Tipu Sultan.only setted for such easy terms with the Marathas after the Mysore-Marathas war only because he was rightly more worried about the British. The Mysore -Maratha war ended with a Mysore victory, and after the British had been dealt with, it is likely that Mysore would have taken back the territory it had given back after the war. The Marathas at their peak controlled less territory than the British directly, nor was there any indication the Marathas would have ever succeeded where the British did. The Marathas were nowhere near conquering Mysore, nor the Kingdom of Travancore and other places in India.

Had the British not colonized India, India would have been divided into. Dozen or so countries. A kingdom in Bengal, and a Muslim based kingdom in northern India, with a Sikh kindgom as well, with the Marathas controlling central India, but the Nizam of Hyderabad throwing off Marathas control, and Mysore ruling in southwestern India, with the Kingdom of Travancore remaining independent or absorbed by Mysore.
 
Jul 2012
2,855
Dhaka
#57
For all the faults of the Raj, would India exist today without it? Would it be a collection of smaller nations fighting among themselves instead of being the rather powerful nation it is today?
Smaller nations? Undivided Punjab is equal in area to Germany. Mughal province of Bengal was as big or greater than France.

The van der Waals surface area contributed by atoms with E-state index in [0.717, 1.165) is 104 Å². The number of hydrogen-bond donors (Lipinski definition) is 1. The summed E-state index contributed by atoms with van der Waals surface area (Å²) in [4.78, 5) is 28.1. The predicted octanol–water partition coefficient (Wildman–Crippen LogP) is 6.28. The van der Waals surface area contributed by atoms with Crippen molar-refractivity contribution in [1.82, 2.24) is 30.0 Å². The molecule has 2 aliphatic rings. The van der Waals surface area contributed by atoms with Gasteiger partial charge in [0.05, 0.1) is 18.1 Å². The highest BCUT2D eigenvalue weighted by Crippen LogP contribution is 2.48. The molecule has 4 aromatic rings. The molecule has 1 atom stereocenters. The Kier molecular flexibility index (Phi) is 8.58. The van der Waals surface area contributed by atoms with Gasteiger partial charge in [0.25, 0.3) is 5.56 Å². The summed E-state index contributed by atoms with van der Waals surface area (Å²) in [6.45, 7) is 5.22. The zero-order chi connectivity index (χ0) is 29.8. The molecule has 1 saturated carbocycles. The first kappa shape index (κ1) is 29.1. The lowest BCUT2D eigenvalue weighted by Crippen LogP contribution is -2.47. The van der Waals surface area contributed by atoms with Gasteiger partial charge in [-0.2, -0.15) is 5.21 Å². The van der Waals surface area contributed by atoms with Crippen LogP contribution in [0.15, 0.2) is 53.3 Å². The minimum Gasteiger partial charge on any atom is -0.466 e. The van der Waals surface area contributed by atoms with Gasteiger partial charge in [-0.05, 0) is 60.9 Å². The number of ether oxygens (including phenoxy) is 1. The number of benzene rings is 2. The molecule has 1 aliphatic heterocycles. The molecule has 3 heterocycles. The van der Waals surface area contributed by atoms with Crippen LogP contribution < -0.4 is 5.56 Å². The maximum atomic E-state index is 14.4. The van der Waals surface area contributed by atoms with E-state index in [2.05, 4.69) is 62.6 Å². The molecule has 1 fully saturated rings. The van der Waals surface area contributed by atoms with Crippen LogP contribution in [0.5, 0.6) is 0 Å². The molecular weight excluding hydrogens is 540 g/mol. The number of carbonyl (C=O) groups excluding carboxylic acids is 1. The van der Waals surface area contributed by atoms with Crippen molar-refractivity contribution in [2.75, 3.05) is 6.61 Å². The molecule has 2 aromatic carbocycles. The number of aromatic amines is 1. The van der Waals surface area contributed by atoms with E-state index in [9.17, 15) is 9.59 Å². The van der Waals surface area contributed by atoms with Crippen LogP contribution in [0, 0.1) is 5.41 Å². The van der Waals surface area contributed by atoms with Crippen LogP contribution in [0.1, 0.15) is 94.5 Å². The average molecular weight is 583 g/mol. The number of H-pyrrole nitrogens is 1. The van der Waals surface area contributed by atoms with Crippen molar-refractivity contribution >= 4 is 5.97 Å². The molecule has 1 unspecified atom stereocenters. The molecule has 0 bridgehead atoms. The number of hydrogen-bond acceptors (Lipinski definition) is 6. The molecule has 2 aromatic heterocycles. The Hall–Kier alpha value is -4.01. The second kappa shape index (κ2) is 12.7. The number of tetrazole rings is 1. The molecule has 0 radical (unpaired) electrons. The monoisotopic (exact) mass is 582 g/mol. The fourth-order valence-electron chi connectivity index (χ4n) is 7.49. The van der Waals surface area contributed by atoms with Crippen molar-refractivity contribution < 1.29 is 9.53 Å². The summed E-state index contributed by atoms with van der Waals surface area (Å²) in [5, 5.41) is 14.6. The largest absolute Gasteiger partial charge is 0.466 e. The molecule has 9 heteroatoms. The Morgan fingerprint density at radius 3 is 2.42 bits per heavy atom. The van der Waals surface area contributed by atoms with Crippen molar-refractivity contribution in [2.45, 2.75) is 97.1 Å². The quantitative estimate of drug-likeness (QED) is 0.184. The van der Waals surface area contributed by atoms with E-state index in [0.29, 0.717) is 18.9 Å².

Sep 2015
1,602
England
#58
Britain imposed heavy duty on textiles that was to be exported out of India while clothes that was imported to India was made duty free. Its not like that Indians were very fond of British textiles, nobody wanted to buy British made clothes despite mass production or high tech support, they were able to capture the Indian because Britain took lots of measures to destroy the native Indian industry.
That is not true.
 

Devdas

Ad Honorem
Apr 2015
4,149
India
#59
The Marathas plundered Bengal, but never really directly ruled it, nor did they control Mysore or Travancore. And while Hyderabad was a tributary of the Marathas, they exerted less control over it than the British, and it is entirely possible that the Nizam could of overthrown Marathas sometime in the future.

Tipu Sultan.only setted for such easy terms with the Marathas after the Mysore-Marathas war only because he was rightly more worried about the British. The Mysore -Maratha war ended with a Mysore victory, and after the British had been dealt with, it is likely that Mysore would have taken back the territory it had given back after the war. The Marathas at their peak controlled less territory than the British directly, nor was there any indication the Marathas would have ever succeeded where the British did. The Marathas were nowhere near conquering Mysore, nor the Kingdom of Travancore and other places in India.